Thursday, December 30, 2010


Idiocracy (Mike Judge, 2006) The concept is so ingenious in this variation of Planet of the Apes, that one wishes it were a better film; an absolutely average Army recruit (Luke Wilson) is selected to participate in a cryogenics experiment (along with an average intelligence prostitute—played by Maya Rudolph—as apparently there are no average women in the military), which due to hierarchical mis-management is abandoned and forgotten, until the year 2505.  During the course of 500 years, the process of natural selection reaches the conclusion of its "survival of the fittest" mode and sails right on past.  Higher IQ couples are slow to reproduce (if they do at all), and are soon outrun in population by the lower IQ populace, who are ready to procreate (whatever the hell THAT means) at the drop of a beer can.

When circumstances are such that Wilson's recruit is awakened, he finds himself in a planet of morons, self-obsessed and ADD, the world is a corpochracy (clothing is made up of logo patches), dysfunctional, and appallingly apathetic.  He struggles through the legal and penal system (one dimly Kafkaesque, and the other startlingly easy to circumvent) to emerge as President of the United States...because he's the smartest guy in the country.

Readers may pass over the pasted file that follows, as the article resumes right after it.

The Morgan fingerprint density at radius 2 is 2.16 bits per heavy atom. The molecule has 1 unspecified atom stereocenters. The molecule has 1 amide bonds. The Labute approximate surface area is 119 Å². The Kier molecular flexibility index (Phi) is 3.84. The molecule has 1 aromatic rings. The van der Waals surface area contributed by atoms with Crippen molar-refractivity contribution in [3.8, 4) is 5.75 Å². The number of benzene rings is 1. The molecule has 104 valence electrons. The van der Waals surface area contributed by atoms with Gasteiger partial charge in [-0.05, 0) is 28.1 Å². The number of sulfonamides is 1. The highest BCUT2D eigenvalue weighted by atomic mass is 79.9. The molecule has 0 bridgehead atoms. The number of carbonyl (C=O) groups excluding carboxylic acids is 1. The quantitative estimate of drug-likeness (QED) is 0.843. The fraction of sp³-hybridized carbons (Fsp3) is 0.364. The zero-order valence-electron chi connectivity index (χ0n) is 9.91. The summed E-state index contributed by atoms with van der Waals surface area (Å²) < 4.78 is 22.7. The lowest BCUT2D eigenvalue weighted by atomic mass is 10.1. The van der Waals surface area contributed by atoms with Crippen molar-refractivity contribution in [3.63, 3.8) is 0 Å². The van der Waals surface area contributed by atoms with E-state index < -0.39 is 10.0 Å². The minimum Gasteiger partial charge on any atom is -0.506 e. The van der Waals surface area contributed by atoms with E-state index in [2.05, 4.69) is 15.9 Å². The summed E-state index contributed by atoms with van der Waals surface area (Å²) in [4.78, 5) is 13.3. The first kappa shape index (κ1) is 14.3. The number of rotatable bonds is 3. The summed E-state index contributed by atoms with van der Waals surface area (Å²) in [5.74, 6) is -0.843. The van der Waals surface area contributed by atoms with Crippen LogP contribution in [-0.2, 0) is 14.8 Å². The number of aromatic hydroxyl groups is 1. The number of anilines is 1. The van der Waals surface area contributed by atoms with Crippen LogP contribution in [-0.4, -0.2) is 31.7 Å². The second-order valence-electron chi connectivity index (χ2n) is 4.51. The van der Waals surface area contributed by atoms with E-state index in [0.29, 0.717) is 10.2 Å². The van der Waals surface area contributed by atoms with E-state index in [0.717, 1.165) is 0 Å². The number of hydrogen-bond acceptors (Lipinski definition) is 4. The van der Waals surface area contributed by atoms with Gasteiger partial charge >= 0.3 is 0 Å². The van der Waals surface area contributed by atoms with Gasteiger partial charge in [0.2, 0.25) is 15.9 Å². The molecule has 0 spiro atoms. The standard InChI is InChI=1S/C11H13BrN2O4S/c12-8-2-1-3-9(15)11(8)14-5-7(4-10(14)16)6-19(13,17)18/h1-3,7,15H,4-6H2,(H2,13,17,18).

I'd be happy if I thought that would really happen.  But I've been through enough election cycles to know that people (whatever their intelligence) are not most likely to vote for the best and the brightest—even actively resenting the more intelligent candidate, voting against them.  The inherent cynicism of the concept, thus, has no follow-through, and is merely circumvented to reach and end-point.  That, and the inherent cheesiness of the production-design (which I could actually buy given a corporate mentality and an apathetic consumer-society) work against the film, which starts out so promisingly, and has flashes of ingenuity throughout.  I just wish it might have gone farther, and opted for a less easy way out

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